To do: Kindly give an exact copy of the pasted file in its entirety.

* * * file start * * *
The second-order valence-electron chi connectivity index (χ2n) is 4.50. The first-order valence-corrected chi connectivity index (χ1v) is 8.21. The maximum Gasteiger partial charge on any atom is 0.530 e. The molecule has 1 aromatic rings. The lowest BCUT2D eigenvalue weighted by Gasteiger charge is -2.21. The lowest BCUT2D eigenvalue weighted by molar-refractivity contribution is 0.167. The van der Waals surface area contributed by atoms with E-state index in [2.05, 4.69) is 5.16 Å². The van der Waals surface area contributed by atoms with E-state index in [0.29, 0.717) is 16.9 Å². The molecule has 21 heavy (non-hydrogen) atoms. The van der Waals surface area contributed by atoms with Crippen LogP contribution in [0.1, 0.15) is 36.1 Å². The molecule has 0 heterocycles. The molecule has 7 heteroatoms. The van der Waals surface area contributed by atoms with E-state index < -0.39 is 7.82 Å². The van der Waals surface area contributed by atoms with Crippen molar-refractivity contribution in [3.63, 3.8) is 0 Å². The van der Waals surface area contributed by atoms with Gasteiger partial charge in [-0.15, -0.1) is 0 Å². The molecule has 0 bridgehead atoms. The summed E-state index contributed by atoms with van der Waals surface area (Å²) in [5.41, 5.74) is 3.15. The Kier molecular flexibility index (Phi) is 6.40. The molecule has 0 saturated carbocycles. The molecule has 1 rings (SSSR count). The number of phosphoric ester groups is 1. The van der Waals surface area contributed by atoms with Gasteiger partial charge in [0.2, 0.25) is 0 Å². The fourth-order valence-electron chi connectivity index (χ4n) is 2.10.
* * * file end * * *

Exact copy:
The second-order valence-electron chi connectivity index (χ2n) is 4.50. The first-order valence-corrected chi connectivity index (χ1v) is 8.21. The maximum Gasteiger partial charge on any atom is 0.530 e. The molecule has 1 aromatic rings. The lowest BCUT2D eigenvalue weighted by Gasteiger charge is -2.21. The lowest BCUT2D eigenvalue weighted by molar-refractivity contribution is 0.167. The van der Waals surface area contributed by atoms with E-state index in [2.05, 4.69) is 5.16 Å². The van der Waals surface area contributed by atoms with E-state index in [0.29, 0.717) is 16.9 Å². The molecule has 21 heavy (non-hydrogen) atoms. The van der Waals surface area contributed by atoms with Crippen LogP contribution in [0.1, 0.15) is 36.1 Å². The molecule has 0 heterocycles. The molecule has 7 heteroatoms. The van der Waals surface area contributed by atoms with E-state index < -0.39 is 7.82 Å². The van der Waals surface area contributed by atoms with Crippen molar-refractivity contribution in [3.63, 3.8) is 0 Å². The van der Waals surface area contributed by atoms with Gasteiger partial charge in [-0.15, -0.1) is 0 Å². The molecule has 0 bridgehead atoms. The summed E-state index contributed by atoms with van der Waals surface area (Å²) in [5.41, 5.74) is 3.15. The Kier molecular flexibility index (Phi) is 6.40. The molecule has 0 saturated carbocycles. The molecule has 1 rings (SSSR count). The number of phosphoric ester groups is 1. The van der Waals surface area contributed by atoms with Gasteiger partial charge in [0.2, 0.25) is 0 Å². The fourth-order valence-electron chi connectivity index (χ4n) is 2.10.